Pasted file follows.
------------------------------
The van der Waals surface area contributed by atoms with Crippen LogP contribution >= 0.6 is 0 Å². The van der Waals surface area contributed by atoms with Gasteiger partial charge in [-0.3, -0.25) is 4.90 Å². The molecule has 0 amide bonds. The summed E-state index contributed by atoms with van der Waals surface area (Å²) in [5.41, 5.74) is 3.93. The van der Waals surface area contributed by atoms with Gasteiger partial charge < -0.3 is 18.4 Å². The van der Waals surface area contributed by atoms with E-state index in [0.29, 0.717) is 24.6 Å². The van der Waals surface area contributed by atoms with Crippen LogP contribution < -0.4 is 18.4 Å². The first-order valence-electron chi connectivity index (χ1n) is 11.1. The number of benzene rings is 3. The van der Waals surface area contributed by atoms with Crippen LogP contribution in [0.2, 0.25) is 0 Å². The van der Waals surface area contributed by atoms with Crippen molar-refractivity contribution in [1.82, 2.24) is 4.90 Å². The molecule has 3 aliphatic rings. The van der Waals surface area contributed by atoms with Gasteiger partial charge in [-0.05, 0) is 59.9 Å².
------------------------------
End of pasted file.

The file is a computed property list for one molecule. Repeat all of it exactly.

The van der Waals surface area contributed by atoms with Crippen LogP contribution >= 0.6 is 0 Å². The van der Waals surface area contributed by atoms with Gasteiger partial charge in [-0.3, -0.25) is 4.90 Å². The molecule has 0 amide bonds. The summed E-state index contributed by atoms with van der Waals surface area (Å²) in [5.41, 5.74) is 3.93. The van der Waals surface area contributed by atoms with Gasteiger partial charge < -0.3 is 18.4 Å². The van der Waals surface area contributed by atoms with E-state index in [0.29, 0.717) is 24.6 Å². The van der Waals surface area contributed by atoms with Crippen LogP contribution < -0.4 is 18.4 Å². The first-order valence-electron chi connectivity index (χ1n) is 11.1. The number of benzene rings is 3. The van der Waals surface area contributed by atoms with Crippen LogP contribution in [0.2, 0.25) is 0 Å². The van der Waals surface area contributed by atoms with Crippen molar-refractivity contribution in [1.82, 2.24) is 4.90 Å². The molecule has 3 aliphatic rings. The van der Waals surface area contributed by atoms with Gasteiger partial charge in [-0.05, 0) is 59.9 Å².